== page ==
Notes From the Reference Underground
Posted by Bill Lee on April 14, 2009 at 08:29 AM
Well, not exactly the underground, but some frank comments from several reference leaders I've chatted with since the February Forum - along with some of the senior marketing executives they report to. In no particular order:
- One particularly thoughtful reference manager sees a bright side to the current downturn and lack of funding: they are fostering much more creativity and collaboration with stakeholders. The unexpected result is that his team is able to organize their program more effectively. Turf-conscious regional program managers, for example, are now happy to let global HQ take care of reference material publishing, reasoning: "Why would we do it?" A new sensibility.
- To get budgets and staffing, one director - who's been quite successful at this - positions references in the larger context of product strategy and customer engagement. In other words, she's not asking for budget for her reference program as a stand alone, but as (an important) part of a more strategic initiative. She's also part of the team that's developing PD and CE strategy.
- I continue to be surprised at how the various customer engagement programs within a firm DON'T communicate about the most obvious things. One manager said that early adopters aren't referred to the reference program. Another said that their CAB program refuses to share information. At another firm, regional reference programs don't share information with other regions! As one reference manager put it, NOT an optimal experience for the customer - or the company. To say the least.
- How does the reference process work in other cultures? - from who makes the best references, to how to recruit them, to how prospects are influenced by them, to what form do prospects want to receive reference information, etc. It's a fascinating topic. Most reference programs probably assume they work about like they do here, but it would be surprising if that were actually true. Learn the differences, create a competitive edge.
- One VP of marketing has implemented an entirely new use for the good old case study. The firm is transitioning from selling products to selling services and consulting. The new case studies are being used to develop best practices for using the firm's solutions. They'll be used not just to persuade buyers, but to help educate the firm's sales and consulting delivery teams - straight from customers' mouths.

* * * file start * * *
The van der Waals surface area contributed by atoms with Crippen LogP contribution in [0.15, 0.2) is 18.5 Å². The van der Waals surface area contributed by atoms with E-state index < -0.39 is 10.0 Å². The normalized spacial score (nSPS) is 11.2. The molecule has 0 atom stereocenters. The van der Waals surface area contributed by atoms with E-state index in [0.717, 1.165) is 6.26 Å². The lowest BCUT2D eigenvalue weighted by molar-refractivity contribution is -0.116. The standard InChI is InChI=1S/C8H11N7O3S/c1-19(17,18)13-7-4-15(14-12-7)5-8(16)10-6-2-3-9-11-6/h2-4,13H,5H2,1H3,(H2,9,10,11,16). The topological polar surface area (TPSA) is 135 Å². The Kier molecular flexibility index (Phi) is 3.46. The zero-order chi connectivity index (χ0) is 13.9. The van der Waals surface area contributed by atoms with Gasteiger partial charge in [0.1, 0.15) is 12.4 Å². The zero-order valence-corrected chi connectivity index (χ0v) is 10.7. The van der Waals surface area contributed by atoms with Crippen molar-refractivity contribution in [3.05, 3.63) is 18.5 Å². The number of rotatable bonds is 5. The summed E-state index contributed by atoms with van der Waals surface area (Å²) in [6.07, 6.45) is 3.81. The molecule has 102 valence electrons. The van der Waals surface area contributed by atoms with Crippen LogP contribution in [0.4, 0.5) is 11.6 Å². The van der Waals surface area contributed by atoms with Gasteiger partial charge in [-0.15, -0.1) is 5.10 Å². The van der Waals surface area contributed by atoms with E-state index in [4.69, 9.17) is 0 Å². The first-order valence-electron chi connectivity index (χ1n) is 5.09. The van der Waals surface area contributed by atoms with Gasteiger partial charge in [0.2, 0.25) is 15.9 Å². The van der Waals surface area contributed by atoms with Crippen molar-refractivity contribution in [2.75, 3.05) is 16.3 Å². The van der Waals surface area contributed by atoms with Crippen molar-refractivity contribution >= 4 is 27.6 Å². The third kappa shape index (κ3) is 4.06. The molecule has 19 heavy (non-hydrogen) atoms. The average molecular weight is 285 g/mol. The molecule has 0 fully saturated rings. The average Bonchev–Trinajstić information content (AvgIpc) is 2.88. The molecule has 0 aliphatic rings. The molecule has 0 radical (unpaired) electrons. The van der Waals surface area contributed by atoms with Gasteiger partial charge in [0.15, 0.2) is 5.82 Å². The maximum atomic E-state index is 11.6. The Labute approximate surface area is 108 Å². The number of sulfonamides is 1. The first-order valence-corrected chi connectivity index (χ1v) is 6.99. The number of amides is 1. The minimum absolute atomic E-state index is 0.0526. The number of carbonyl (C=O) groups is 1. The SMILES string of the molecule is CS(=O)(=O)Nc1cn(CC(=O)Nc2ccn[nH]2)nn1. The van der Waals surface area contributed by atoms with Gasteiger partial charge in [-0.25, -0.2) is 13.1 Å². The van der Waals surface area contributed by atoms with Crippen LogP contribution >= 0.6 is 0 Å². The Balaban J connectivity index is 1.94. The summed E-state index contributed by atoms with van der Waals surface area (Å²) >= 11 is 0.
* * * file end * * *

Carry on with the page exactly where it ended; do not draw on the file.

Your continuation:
- One Sr. VP of Global Marketing said what many more are likely thinking: he has no idea how to invest in Social Media. He realizes his firm must invest in these tools, but freely admits he has no idea how priorities should be set, or budgets for introducing specific social media tools. He needs benchmarking information.
- Here's EMC's value proposition for attracting decision makers in one of its markets to its respected community site, Studio E. Note that the community is private and membership is restricted (though this page is public). No information yet on how successful this value proposition is. (Thanks to Susan Zellmann-Rohrer for pointing this out):
- One reference manager is proud of the fact this his firm never uses the term "reference."
- A very senior marketing officer described his mission thusly (from my notes of the conversation): "responsible for customer satisfaction and loyalty, and for leveraging those to help his firm sell products and services." One of his current goals is to drive consistency of interaction with customers.
- One reference manger who comes from a PR background nominates her customer references for awards within their own industry, a nice win-win. The customer is thrilled, of course, while the reference manager helps her firm attract more business within the same industry.
- Here's one reference manager's wish list for her firm's customer engagement efforts (reference program, CABs, customer community, forums, early adopter program, etc): their strategy, data and reporting should be integrated; customers in them should be monitored regularly to make sure they stay happy; when a customer joins one program he should know what ALL the available options are. A step toward that "optimal" customer experience.